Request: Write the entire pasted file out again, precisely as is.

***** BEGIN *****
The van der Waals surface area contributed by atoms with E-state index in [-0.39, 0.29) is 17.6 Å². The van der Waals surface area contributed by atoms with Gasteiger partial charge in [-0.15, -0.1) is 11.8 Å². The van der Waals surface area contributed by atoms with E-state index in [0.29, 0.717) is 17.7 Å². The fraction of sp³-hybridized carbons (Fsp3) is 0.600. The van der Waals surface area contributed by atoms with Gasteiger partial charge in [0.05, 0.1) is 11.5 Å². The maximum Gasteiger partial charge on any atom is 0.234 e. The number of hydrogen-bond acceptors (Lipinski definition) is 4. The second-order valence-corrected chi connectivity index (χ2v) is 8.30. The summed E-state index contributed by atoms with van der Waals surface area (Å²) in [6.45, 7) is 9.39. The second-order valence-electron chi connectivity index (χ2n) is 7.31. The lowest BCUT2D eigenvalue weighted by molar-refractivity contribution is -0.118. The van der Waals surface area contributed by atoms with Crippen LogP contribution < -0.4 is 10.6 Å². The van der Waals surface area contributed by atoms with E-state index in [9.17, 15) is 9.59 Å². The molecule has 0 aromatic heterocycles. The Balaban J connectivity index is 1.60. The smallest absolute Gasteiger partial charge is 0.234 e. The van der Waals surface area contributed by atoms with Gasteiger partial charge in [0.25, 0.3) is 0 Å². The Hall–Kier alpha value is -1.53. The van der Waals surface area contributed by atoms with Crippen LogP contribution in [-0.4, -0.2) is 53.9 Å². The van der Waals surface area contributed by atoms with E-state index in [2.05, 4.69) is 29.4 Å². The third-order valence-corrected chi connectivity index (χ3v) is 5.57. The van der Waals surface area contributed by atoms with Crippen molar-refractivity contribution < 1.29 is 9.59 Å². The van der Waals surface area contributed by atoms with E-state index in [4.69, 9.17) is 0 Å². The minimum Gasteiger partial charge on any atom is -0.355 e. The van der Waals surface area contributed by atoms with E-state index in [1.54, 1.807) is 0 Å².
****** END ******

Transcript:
The van der Waals surface area contributed by atoms with E-state index in [-0.39, 0.29) is 17.6 Å². The van der Waals surface area contributed by atoms with Gasteiger partial charge in [-0.15, -0.1) is 11.8 Å². The van der Waals surface area contributed by atoms with E-state index in [0.29, 0.717) is 17.7 Å². The fraction of sp³-hybridized carbons (Fsp3) is 0.600. The van der Waals surface area contributed by atoms with Gasteiger partial charge in [0.05, 0.1) is 11.5 Å². The maximum Gasteiger partial charge on any atom is 0.234 e. The number of hydrogen-bond acceptors (Lipinski definition) is 4. The second-order valence-corrected chi connectivity index (χ2v) is 8.30. The summed E-state index contributed by atoms with van der Waals surface area (Å²) in [6.45, 7) is 9.39. The second-order valence-electron chi connectivity index (χ2n) is 7.31. The lowest BCUT2D eigenvalue weighted by molar-refractivity contribution is -0.118. The van der Waals surface area contributed by atoms with Crippen LogP contribution < -0.4 is 10.6 Å². The van der Waals surface area contributed by atoms with E-state index in [9.17, 15) is 9.59 Å². The molecule has 0 aromatic heterocycles. The Balaban J connectivity index is 1.60. The smallest absolute Gasteiger partial charge is 0.234 e. The van der Waals surface area contributed by atoms with Gasteiger partial charge in [0.25, 0.3) is 0 Å². The Hall–Kier alpha value is -1.53. The van der Waals surface area contributed by atoms with Crippen LogP contribution in [-0.4, -0.2) is 53.9 Å². The van der Waals surface area contributed by atoms with E-state index in [2.05, 4.69) is 29.4 Å². The third-order valence-corrected chi connectivity index (χ3v) is 5.57. The van der Waals surface area contributed by atoms with Crippen molar-refractivity contribution < 1.29 is 9.59 Å². The van der Waals surface area contributed by atoms with E-state index in [4.69, 9.17) is 0 Å². The minimum Gasteiger partial charge on any atom is -0.355 e. The van der Waals surface area contributed by atoms with E-state index in [1.54, 1.807) is 0 Å².